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Kaiser Motors, a subsidiary of Kaiser Industries, was a manufacturer of automobiles in the United States from 1946–1963 based in Willow Run, Michigan (USA). The company was also known as Kaiser-Frazer from 1946 to 1951.
Its founders, Henry J. Kaiser was a United States industrialist and Joseph W. Frazer, president of the Graham-Paige Corporation started making an automobiles with the brand names Kaiser and Frazer after World War II. Kaiser-Frazer also built a small car called the Henry J, named for Henry Kaiser. The Henry J was also sold through Sears-Roebuck catalogs under the brand name Allstate.
In 1951 after too many disputes with Henry Kaiser, Joseph Frazer left Kaiser-Frazer and K-F was reorganized in 1952 under the name Kaiser Motors. In 1953, Kaiser purchased the assets of the Willys-Overland Corporation, makers of Willys cars and Jeep vehicles, and in 1954 merged the automotive manufacturing assets of both Kaiser and Willys under the name of Willys Motors, Incorporated.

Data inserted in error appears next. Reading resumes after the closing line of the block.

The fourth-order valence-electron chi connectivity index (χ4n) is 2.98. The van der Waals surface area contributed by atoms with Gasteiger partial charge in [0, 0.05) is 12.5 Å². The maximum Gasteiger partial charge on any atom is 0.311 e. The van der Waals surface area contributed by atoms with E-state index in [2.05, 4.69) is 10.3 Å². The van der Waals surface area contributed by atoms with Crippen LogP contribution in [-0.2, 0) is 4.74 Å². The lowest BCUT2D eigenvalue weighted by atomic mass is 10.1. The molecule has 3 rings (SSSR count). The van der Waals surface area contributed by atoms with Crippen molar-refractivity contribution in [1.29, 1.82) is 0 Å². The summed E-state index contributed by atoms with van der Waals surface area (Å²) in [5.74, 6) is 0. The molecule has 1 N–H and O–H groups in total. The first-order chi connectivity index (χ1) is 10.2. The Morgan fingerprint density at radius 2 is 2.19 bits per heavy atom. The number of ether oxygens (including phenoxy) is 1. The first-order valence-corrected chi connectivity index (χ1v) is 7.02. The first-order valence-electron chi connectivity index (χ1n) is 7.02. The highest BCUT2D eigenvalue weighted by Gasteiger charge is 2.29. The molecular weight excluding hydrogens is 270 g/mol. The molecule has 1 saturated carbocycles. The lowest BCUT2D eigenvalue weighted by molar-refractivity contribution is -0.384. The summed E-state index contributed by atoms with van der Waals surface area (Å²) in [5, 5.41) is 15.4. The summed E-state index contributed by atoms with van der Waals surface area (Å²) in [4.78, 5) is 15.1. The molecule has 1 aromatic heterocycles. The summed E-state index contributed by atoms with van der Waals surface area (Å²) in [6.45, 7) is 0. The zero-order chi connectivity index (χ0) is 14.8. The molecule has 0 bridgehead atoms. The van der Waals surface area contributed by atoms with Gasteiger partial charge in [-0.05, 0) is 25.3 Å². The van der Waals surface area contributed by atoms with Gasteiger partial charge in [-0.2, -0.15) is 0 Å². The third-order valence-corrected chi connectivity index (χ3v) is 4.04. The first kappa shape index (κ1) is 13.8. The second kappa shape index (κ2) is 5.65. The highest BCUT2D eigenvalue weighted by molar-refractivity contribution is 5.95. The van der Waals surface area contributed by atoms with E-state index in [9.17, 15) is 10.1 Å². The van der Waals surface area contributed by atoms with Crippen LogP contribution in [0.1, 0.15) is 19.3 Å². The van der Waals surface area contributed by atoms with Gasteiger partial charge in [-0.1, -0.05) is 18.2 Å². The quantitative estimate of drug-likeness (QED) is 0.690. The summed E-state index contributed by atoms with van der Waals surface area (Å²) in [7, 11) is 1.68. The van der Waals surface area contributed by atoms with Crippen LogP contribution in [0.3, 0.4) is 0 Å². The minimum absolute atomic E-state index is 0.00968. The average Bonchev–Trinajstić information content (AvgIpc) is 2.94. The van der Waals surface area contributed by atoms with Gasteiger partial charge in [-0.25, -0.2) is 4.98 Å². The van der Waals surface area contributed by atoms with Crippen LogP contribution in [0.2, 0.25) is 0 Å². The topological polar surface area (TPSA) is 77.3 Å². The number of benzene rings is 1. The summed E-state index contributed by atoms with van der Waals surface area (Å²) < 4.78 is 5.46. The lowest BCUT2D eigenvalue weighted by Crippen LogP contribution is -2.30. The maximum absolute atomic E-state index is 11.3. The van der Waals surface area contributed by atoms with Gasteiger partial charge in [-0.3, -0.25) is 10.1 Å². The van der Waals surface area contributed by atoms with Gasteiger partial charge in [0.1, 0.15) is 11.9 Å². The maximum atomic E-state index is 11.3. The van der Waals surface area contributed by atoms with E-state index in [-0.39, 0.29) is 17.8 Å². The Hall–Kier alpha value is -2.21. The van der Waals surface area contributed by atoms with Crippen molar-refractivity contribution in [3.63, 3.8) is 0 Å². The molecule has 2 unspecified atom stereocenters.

Kaiser includes Deluxe, Carolina, Traveler, Dragon and Manhattan sedans.
Henry J, a small economy car including Corsair and Vagabond.
Darrin, the first production fiberglass sports car in the USA, beating Corvette to market by one month.
Willys, including "Aero-Willys" and all sub-trim levels include Aero-Lark, Aero Ace et al.
Jeep, including pick-ups, CJ Vehicles, all steel wagons, Wagoneer and Jeepster marques.
Allstate, designed to sell through and by Sears-Roebuck Department stores in the southern USA, a slightly restyled Henry J. The cars were equipped with Allstate products (tires, battery, etc.). The modest styling changes distinguishing the Allstate from the Henry J were executed by Alex Tremulis, the designer of the Tucker.
Production of Kaiser and Willys automobiles ceased during the 1955 model year, but production of Willys Jeeps in Toledo, Ohio continued. Kaiser continued automobile production in Argentina under the Industrias Kaiser Argentina (IKA) name and in Brazil under the Willys do Brasil name, using the dies formerly employed in the U.S. well into the 1960s.
The company changed its name to Kaiser-Jeep in 1963. By 1969, Kaiser Industries decided to leave the auto business, which was sold to American Motors in 1970. As part of the transaction, Kaiser acquired a 22% interest in AMC, which it later divested. Included in the sale was the General Products Division, which Kaiser had purchased from Studebaker in 1964 as it prepared to leave the auto business itself. AMC renamed the division AM General, which still operates today, and is best known as the manufacturer of the Hummer.